Cancer of unknown primary site represents approximately 3% to 5% of all new cancer diagnoses. Adenocarcinomas account for 60% of all unknown primary cancers and poorly differentiated carcinomas or adenocarcinomas, for 30%. Historically, the prognosis for most patients with unknown primary tumors has been poor, with survival often less than 6 months from diagnosis. Recent advances in diagnostic techniques, including immunocytochemical and molecular genetic methods, have increased the probability of identifying a likely underlying tumor type. Based on clinical and pathologic features, approximately 40% of patients can be categorized within subsets for which specific treatment has been defined. Empiric therapy is an option for the remaining 60% of patients. In these patients, favorable prognostic factors for treatment response include tumor location in lymph nodes, fewer sites of metastases, younger age, and poorly differentiated carcinoma histology. Although experience remains limited, the incorporation of a taxane into empiric regimens appears to improve response rates and survival. A recent study of paclitaxel (Taxol), carbo-platin (Paraplatin), and etoposide in 55 patients with cancer of unknown primary site reported an overall response rate of 47% and a median overall survival of 13.4 months. Investigations continue to explore new diagnostic techniques and novel therapeutic approaches. [ONCOLOGY 14(4);563-575, 2000]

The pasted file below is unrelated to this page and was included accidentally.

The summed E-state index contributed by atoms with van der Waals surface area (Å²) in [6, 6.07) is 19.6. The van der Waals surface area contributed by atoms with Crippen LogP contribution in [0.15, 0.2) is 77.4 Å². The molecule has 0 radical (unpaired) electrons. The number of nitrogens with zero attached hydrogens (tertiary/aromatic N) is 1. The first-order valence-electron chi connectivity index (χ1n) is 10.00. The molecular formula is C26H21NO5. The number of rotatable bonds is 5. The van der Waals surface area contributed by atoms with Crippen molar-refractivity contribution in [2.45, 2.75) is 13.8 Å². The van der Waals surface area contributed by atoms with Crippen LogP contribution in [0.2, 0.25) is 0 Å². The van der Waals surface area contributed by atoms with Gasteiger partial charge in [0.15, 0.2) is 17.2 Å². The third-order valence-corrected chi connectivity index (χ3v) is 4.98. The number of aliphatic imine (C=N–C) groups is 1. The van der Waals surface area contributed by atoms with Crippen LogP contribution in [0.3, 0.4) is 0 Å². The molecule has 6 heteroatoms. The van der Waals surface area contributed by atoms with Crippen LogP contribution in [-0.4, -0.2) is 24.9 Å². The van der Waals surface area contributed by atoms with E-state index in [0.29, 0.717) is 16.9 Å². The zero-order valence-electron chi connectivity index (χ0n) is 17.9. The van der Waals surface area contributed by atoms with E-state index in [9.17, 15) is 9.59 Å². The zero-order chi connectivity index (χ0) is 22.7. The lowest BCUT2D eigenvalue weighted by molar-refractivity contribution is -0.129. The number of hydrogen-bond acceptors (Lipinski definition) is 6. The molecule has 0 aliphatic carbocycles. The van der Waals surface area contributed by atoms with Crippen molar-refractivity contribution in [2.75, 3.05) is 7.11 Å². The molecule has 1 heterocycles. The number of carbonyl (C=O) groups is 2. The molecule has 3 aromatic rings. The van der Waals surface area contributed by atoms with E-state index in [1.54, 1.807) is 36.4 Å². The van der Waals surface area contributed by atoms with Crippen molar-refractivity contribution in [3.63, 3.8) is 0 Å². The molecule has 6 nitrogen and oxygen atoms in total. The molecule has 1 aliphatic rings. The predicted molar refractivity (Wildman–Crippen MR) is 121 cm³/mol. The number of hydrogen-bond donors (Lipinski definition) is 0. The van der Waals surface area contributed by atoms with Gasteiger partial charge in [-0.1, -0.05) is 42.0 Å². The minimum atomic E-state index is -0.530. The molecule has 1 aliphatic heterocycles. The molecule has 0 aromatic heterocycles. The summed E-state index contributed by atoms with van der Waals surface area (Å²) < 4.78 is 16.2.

Approximately 60% of patients with carcinoma of unknown primary site do not belong to any of the subgroups described above. Most of these patients have adenocarcinoma.
Various empiric chemotherapy regimens have been tested in this patient group. Many of these have consisted of 5-FU–based regimens or other regimens developed for the treatment of advanced gastrointestinal cancers. Large, randomized, phase III trials have not been performed in this group of patients, and therefore, most available data regarding empiric treatment have been derived from relatively small phase II trials.
Older Agents—Several drugs, including 5-FU, cisplatin, oral etoposide, and mitomycin (Mutamycin), have been evaluated as single agents. All of these agents have produced response rates of 10% to 20%.[50-53]
Table 4 summarizes the results with empiric combination regimens; individual phase II trials of similar or identical combinations have been pooled, and composite efficacy results are provided.[43,54-74] Most regimens produced low response rates (20% to 33%) and similar median survival durations (4 to 7 months).
In patients with adenocarcinoma of unknown primary site, results with cisplatin-based regimens have not been superior to other regimens; however, response rates have been slightly higher. Because of their increased toxicity, cisplatin-based regimens are not considered to be standard therapy in this group of patients (as opposed to patients with poorly differentiated carcinoma of unknown primary site).[54,67-71]